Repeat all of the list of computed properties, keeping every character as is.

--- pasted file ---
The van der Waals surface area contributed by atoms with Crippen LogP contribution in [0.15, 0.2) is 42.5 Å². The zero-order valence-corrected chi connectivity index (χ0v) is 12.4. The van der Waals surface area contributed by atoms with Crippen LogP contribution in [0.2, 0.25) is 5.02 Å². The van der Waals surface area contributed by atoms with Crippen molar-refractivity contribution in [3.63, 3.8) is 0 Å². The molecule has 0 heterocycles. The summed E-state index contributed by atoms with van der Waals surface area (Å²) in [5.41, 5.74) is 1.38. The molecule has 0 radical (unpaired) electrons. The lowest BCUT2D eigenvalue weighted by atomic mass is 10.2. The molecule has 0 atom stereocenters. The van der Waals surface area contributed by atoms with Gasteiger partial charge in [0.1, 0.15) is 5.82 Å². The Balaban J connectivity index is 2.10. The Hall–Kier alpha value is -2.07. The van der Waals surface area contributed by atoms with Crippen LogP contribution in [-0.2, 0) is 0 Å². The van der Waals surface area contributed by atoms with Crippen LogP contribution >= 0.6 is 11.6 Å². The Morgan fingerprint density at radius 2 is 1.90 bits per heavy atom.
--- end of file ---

The van der Waals surface area contributed by atoms with Crippen LogP contribution in [0.15, 0.2) is 42.5 Å². The zero-order valence-corrected chi connectivity index (χ0v) is 12.4. The van der Waals surface area contributed by atoms with Crippen LogP contribution in [0.2, 0.25) is 5.02 Å². The van der Waals surface area contributed by atoms with Crippen molar-refractivity contribution in [3.63, 3.8) is 0 Å². The molecule has 0 heterocycles. The summed E-state index contributed by atoms with van der Waals surface area (Å²) in [5.41, 5.74) is 1.38. The molecule has 0 radical (unpaired) electrons. The lowest BCUT2D eigenvalue weighted by atomic mass is 10.2. The molecule has 0 atom stereocenters. The van der Waals surface area contributed by atoms with Gasteiger partial charge in [0.1, 0.15) is 5.82 Å². The Balaban J connectivity index is 2.10. The Hall–Kier alpha value is -2.07. The van der Waals surface area contributed by atoms with Crippen LogP contribution in [-0.2, 0) is 0 Å². The van der Waals surface area contributed by atoms with Crippen LogP contribution >= 0.6 is 11.6 Å². The Morgan fingerprint density at radius 2 is 1.90 bits per heavy atom.